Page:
This was originally made in response to me watching The Cobbler and subsequently reading up on it, being disappointed at how much of a flop it was considered in both financial and critical terms. It certainly wasn't the best movie I've ever seen, but in my opinion it by no means deserved to be so downtrodden. The results of this graph really just sadly proved my already-theory that, oftentimes, despite something being reviewed negatively it can very easily still make bucketloads of money. Exhibit A: most of Sandler's movies appear to average around an average rating of between 12 and 40% (i.e., "not great"), yet nonetheless they are semi-consistently making back 200 - 300% of their budget.
Anyways, I had so much fun looking at this data (and still had the formula primed and ready in Excel) that I decided to make a follow-up. The winner of the raffle: Johnny Depp.
I don't think Depp's data revealed as many interesting trends or tidbits, other than the fact that since Sweeney Todd he's been on both a box office and critical downslide. Hint: Into the Woods should really be considered an outlier considering his minimal screentime. Also, what the hell, Platoon? That's relatively unheard of percentage-of-profit success...and I know it's not because you had a small budget - no Vietnam War movie has a small budget, not to mention one featuring a cast with the likes of Charlie Sheen, Tom Berenger, Willem Dafoe, John C. McGinley, & Forest Whitaker.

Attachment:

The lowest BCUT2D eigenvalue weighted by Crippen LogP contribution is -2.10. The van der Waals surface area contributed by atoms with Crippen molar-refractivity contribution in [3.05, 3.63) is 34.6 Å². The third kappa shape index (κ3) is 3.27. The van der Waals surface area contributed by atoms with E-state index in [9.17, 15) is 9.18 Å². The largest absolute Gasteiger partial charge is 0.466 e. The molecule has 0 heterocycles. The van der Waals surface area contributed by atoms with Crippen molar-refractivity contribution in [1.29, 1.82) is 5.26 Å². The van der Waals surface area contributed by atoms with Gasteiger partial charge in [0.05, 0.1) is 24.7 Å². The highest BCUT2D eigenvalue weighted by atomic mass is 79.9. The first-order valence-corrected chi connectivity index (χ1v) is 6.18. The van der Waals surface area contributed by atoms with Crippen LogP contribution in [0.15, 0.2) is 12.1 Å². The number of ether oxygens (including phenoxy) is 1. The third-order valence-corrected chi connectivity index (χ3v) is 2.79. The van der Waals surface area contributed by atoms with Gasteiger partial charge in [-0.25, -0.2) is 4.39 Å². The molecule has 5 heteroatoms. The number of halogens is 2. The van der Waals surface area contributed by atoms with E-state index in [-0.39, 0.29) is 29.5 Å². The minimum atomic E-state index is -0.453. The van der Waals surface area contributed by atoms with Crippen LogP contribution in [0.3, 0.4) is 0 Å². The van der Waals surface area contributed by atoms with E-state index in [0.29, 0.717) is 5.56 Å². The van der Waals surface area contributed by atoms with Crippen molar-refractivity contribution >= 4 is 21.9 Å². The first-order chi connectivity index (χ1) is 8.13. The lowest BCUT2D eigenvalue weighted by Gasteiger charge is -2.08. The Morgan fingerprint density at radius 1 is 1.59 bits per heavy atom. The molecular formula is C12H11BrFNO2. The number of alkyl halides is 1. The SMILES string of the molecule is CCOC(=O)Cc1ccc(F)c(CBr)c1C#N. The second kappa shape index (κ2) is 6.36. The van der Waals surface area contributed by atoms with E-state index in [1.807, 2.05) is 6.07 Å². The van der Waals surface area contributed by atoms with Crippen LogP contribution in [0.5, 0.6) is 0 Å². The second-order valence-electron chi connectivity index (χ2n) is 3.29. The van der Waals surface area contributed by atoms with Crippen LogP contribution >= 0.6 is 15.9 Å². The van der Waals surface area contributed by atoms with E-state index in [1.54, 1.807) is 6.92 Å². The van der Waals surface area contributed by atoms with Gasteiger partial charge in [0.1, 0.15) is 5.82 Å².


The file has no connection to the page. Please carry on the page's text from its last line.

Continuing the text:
Addendum (7/7/16): I recently saw a post on reddit talking about a downturn in Robert De Niro's film career. I of course immediately thought this was a perfect opportunity to make another one of these charts. So, Robert De Niro it is:
Similar-ish to Depp's chart, I don't know if there are any massive trends to take away from these results. But those that do stand out to me would be:
(1) He obviously had movies before Mean Streets in 1973. I didn't include these both because they often didn't have very publicized budgets and/or profits and because the movie's reception likely didn't have much to do with him specifically. But once he got recognized as a lead actor, man what a start he had. Back-to-back movies of Mean Streets, The Godfather Part II, and Taxi Driver all earning massive amounts of money (a minimum of 400% of its budget) and receiving amazing reception from both critics and audience members (a minimum of an 8-out-of-10).
(2) In contrast to that original reddit post that was citing 2002 as "the year Robert De Niro stopped caring," this chart shows that since 2010's Machete De Niro has had a much higher frequency of movies that have made more than their budget - specifically even in the 500% range on average. Over his whole career, there's definitely a slight downward trend in his ratings, but even these ratings of the past 5-10 years still have high and low spikes that mostly fit in line with the rest of his career.
(3) Overall, there were a surprisingly high number of movies that made less than their budget. Definitely more than I expected. But on top of that, especially in the span of 1976-2008 (bookended on this chart by The Last Tycoon and What Just Happened?), there seems to be these rhythmic chunks that spike up in box office earnings. The Deer Hunter, The Untouchables, Cape Fear, Jackie Brown, Meet the Parents, and Meet the Fockers all seem to stand out from their surrounding movies and they're all roughly an even 7 movies away from each other.